"That was extremely challenging and tiring and by the evening of the first day we were ready for some food and sleep; even if it was on the bumpy floor of a camp site!”"
Exhausted but elated, Typhoon Display Pilot, Flt Lt Jim Peterson, and his team of five incredible cyclists completed the gruelling 180 mile in 36 hours cycle challenge. The challenge, supported by Asali, saw the team pedal from RAF Coningsby, Lincolnshire to St Paul’s Eye Unit at the Royal Liverpool University Hospital.
The cycle challenge was organised by Jim to raise money for the medical team that saved his sight 18 years ago after a freak accident resulted in a shard of glass from a broken bottle flying into Jim’s left eye. Jim was admitted into the internationally renowned St Paul’s Eye Unit, where consultant eye surgeon, Mark Batterbury, fought to save Jim’s sight and RAF career.
Jim said: “I have never forgotten the tremendous care I received from the medical teams in St Paul’s Eye Unit and have long wanted to repay the skill required to save my sight.
“Being the Typhoon display pilot for 2018 presented me with the first opportunity of my military career to be able to prepare, train and complete a challenge to support St Paul’s -albeit during my only weekend off over a busy summer display schedule.
“At the start of the ride across the relatively flats roads of Lincolnshire, the weather was great and we made good distance. However, typical of the British weather, the rain and head winds came as we arrived at the steep climbs in the Peak District. That was extremely challenging and tiring and by the evening of the first day we were ready for some food and sleep; even if it was on the bumpy floor of a camp site!”
Although sore and a bit stiff, Jim and the team soon got into their stride and were joined on the last 25 miles by the St Paul’s Eye Unit surgeon who saved is sight in 2000, Mr Mark Batterbury. Jim and the team reached the St Paul’s Eye Unit within the 36 hour target to a hero’s welcome and celebrations from St Paul’s staff. Together, the cyclists raised nearly £3,800 for research to develop new pioneering treatments to prevent sight loss.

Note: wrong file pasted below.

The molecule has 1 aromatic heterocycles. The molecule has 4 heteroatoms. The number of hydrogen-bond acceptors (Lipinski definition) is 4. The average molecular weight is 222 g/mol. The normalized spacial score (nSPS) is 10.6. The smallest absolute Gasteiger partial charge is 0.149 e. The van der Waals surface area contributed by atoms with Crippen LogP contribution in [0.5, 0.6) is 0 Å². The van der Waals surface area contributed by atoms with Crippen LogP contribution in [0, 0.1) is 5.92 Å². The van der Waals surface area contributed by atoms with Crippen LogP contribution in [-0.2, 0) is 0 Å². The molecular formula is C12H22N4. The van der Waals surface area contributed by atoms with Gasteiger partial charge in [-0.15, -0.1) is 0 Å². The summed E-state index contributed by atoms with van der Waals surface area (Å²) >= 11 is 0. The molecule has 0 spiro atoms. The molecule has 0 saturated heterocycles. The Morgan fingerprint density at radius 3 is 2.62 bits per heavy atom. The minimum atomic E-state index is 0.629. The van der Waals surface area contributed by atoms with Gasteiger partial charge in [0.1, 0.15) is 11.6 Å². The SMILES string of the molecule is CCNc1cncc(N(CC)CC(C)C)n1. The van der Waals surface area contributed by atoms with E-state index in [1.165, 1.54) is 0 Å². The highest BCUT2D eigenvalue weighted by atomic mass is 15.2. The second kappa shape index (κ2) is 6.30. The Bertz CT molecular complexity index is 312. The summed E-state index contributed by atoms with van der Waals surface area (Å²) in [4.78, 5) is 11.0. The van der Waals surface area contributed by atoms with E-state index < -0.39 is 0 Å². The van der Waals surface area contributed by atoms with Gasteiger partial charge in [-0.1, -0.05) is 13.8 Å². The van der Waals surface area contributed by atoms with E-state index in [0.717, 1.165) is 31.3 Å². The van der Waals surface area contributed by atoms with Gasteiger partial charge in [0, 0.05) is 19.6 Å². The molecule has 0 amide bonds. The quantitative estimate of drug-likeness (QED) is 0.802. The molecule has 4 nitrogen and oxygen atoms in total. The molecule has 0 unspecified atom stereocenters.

"I can’t thank my fellow cyclists enough for agreeing to take part and remaining positive - even during the difficult Peak District section"
Jim continued: “I can’t thank my fellow cyclists enough for agreeing to take part and remaining positive - even during the difficult Peak District section – the many generous donors who made this all worthwhile and to Asali for sponsoring us. The interest the challenge attracted not only raised vital funds for St Paul’s, but through the radio and newspaper interviews we gave I hope it generated awareness of the importance of our eyes and what a first-class job medical teams like St Paul’s eye Unit do up and down the country”
Consultant eye surgeon, Mark Batterbury said: “On behalf of everyone at St Paul’s, I am extremely grateful to Jim and the team for taking time out of their busy schedule to support us in this way. The generous support from people like Jim means we are able to turn ideas of how to prevent people losing their sight into reality and without this support we just wouldn’t be able to carry out this vitally important research.
“It was a real pleasure to meet Jim again after all these years and discover how well he has done in his RAF career.”
You can still support Jim and the team by clicking this link to his Just Giving page.